How black holes swallow light, warp space-time and blow your mind
How black holes swallow light, warp space-time and blow your mind
6:32

How black holes swallow light, warp space-time and blow your mind

Science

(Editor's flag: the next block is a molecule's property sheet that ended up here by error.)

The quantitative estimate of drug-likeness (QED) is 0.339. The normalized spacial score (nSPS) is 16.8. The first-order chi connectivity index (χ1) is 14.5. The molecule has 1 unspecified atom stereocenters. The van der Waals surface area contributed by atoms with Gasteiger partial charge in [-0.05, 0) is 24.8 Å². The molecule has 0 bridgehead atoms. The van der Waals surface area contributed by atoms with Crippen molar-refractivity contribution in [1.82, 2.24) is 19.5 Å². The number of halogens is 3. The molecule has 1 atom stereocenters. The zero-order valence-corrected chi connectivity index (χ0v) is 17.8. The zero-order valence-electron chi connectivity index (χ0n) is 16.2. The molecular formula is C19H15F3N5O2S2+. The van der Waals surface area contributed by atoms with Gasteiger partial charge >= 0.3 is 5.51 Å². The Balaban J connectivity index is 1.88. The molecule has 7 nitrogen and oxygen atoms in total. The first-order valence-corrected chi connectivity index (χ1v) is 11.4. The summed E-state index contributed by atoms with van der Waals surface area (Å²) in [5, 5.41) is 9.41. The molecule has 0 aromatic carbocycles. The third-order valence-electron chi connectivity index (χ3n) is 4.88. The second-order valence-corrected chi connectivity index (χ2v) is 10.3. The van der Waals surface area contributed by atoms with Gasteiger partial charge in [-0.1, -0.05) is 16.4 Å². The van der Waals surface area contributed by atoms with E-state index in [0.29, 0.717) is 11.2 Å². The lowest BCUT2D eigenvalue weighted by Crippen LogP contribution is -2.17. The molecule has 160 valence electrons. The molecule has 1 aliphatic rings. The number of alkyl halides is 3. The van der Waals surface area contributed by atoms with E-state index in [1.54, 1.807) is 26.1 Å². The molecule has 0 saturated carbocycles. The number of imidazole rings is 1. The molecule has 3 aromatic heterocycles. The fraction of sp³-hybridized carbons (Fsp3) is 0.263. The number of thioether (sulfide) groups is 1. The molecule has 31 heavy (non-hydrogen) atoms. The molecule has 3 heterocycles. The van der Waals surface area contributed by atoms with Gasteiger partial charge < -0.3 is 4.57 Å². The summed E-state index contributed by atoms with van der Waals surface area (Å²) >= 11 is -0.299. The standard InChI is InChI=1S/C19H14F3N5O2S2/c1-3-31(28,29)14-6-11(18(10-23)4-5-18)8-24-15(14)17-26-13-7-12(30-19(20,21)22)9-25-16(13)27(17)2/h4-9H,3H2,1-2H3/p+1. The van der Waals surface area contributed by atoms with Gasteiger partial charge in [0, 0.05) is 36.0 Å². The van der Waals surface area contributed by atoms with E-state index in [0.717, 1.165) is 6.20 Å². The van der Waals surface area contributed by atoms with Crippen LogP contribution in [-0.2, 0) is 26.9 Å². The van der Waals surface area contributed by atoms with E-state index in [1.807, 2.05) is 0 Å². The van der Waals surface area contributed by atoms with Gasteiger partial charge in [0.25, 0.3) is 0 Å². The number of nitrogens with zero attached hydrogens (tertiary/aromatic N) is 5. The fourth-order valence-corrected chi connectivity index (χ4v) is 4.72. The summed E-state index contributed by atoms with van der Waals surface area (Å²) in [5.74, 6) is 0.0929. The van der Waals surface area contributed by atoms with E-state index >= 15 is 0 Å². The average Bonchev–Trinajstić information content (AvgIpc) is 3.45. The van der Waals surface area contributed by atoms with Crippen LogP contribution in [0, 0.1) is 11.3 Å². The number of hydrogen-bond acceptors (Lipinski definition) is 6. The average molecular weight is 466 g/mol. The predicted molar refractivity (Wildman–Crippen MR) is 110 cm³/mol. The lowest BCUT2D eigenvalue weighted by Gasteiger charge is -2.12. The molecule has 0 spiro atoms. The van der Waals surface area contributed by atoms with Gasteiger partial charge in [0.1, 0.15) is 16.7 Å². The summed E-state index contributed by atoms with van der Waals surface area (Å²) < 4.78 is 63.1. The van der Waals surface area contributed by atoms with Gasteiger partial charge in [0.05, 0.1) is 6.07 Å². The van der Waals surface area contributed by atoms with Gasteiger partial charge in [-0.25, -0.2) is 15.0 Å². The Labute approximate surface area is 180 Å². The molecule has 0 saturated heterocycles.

Tonight, ever since the dawn of time, humankind has been thirsting for a way to name the unnameable, express the inexpressible, looking up into space and crying out, tell me more. And now, we've done it, we finally have a picture of a black hole. I'm Claire Riley for CNet, welcome to Watch This Space. [MUSIC] From the CNet Studios in Sydney, this is your guide to everything on Earth you need to know about space. And tonight, scientists have done the impossible, and captured a picture of something no one has ever seen before. No, it's not a mean tweet from Chrissy Teigen, that woman is an angel. I'm talking about a black hole, those mysterious parts of the Universe that warp our minds and the very fabric of Space-Time itself. You might think you've seen a black hole, but chances are, you think of this, a beautiful 3D render, created by NASA's graphic design department All this the haunting film clip to Soundgarden's black hole sun, but in actual fact black holes are much more enigmatic than either of those. Yes, I just called [UNKNOWN] music fans turns out your not the most dark and mysterious thing in the universe. Black holes are the original super on [MUSIC] But how, exactly, do they work? How is it possible to have a region in space that you can't actually see? Well, to explain, let's take a trip over to the science wall. What is a black hole? When is space time? How do events horizon, and why did I fail year 12 physics? Well, for this week's episode of Watch This Space, I decided to get to the source of all this information. wikiHow. But after a bit of searching, I discovered wikiHow is woefully inadequate when it comes to explaining the general theory of relativity, who knew? That said, I did learn how to dig a hole. presumably by just staring at the lawn. And I learned how to give my boyfriend space. Gosh,that's a lot of teeth. So when the bright minds at Wikihow failed me, I had to do the next best thing, go to NASA. According to NASA a black hole is a region in space where the pulling force of gravity is so strong that light is not able to escape. That kind of intense gravity is caused when a huge amount of matter is crammed into a really small space Kinda like the game of thrones recap that condenses seven seasons of material into three minutes of some vlogger just screaming at you on you tube. The black hole is surrounded by a ring of swirling gas and dust and that its perimeter, the age of the black pot in the black hole is the event horizon. That's the name given to the boundary where light cannot escape. The point of no return if you will. It's also the name of a delightful Sci-fi horror romp starring Sam Niel. That movie wont teach you anything about actual science but its still fun. There are three types of black holes the smallest one being the Primordial black hole. According to NASA there about the size of an atom but with a mountain of mass inside. The medium sizes black hole in this Goldilocks situation is a stellar black hole [MUSIC] Still a black holes cram the mass of about 20 suns into a bowl 10 miles across. That's 20 suns across the length of Manhattan. These are the most common in the universe, and we have dozens of them here in the Milky Way. The biggest of the lot are the super-massive black holes. Scientists have also theorized a size in between stellar and super-massive But the supermassive black holes are equivalent to roughly 1 million suns in a space the size of our solar system. We have our own supermassive black hole at the center of this galaxy. No, not that one, there we go. Sagittarius A star is about the size of our sun but with 4 million times the mass. If you're finding it hard to imagine a black hole that size, then Just picture the guy who spent two hours sucking the life out of your last dinner party talking about why Muse is actually redefining prog ROC. Yeah, no light can escape that conversation. So if black holes can't be seen, how do we know they're there? Well kind of like that insufferable friend at your dinner party, we know they're there because of the effects they have on everything else. Scientists use instruments like NASA's [UNKNOWN] x-ray observatory or the neutron star interior composition explorer or NASA onboard the international space station. They use those instruments to measure x-rays from black holes to map their behavior And track the gases swirling into their black, black hearts. But that's not the only way to look at black holes, and that leads us to the Event Horizon Telescope. The Event Horizon Telescope is actually a group of telescopes dotted around the planet in place like Hawaii, Mexico, and the South Pole. All these telescopes sync up to create an extremely precise planet-wide observatory. [MUSIC] And in 2017, they focused on the galaxy Messier 87 and then super-massive black hole at its center. The telescopes in the array all collect light from the black hole, gathering petabytes worth of data. All this information is pulled together from across the world, but because the array only uses a handful of telescopes, there are still gaps in the data it collects. [MUSIC] The scientists at the Event Horizon Telescope, used algorithms to fill those gaps, reconstructing the most-likely image of the black hole. The Event Horizon Telescope began capturing data in 2006, and now it's finally come through with the goods. After collecting petabytes of data from all across the world, the EHT has used it's super computers to give us the first image of a black hole. Scientists hope this kind of image can give us more information about the area at the very center of the black hole beyond the event horizon. This is when NASA has collapsed into a point of infinite density called a singularity. This part of the black hole defies understanding and scientists hope that by studying the image of the black hole itself They can learn more about the physics fo black holes, what's beyond the event horizon and the basic principles underpinning our understanding of the Universe including Albert Einstein's theory of relativity. So there you have it. Scientists have captured an image of something we can't see to better explain something we don't understand about a place that's impossible to escape. Yeah that's why I couldnt find it on Wikihow. Alright that's this weeks edition of whats this space. But in the meantime if you've enjoyed this weeks broadcast then click the like button on your remote and subscribe to get more space news. I'm Claire Riley Festina and Gods speed.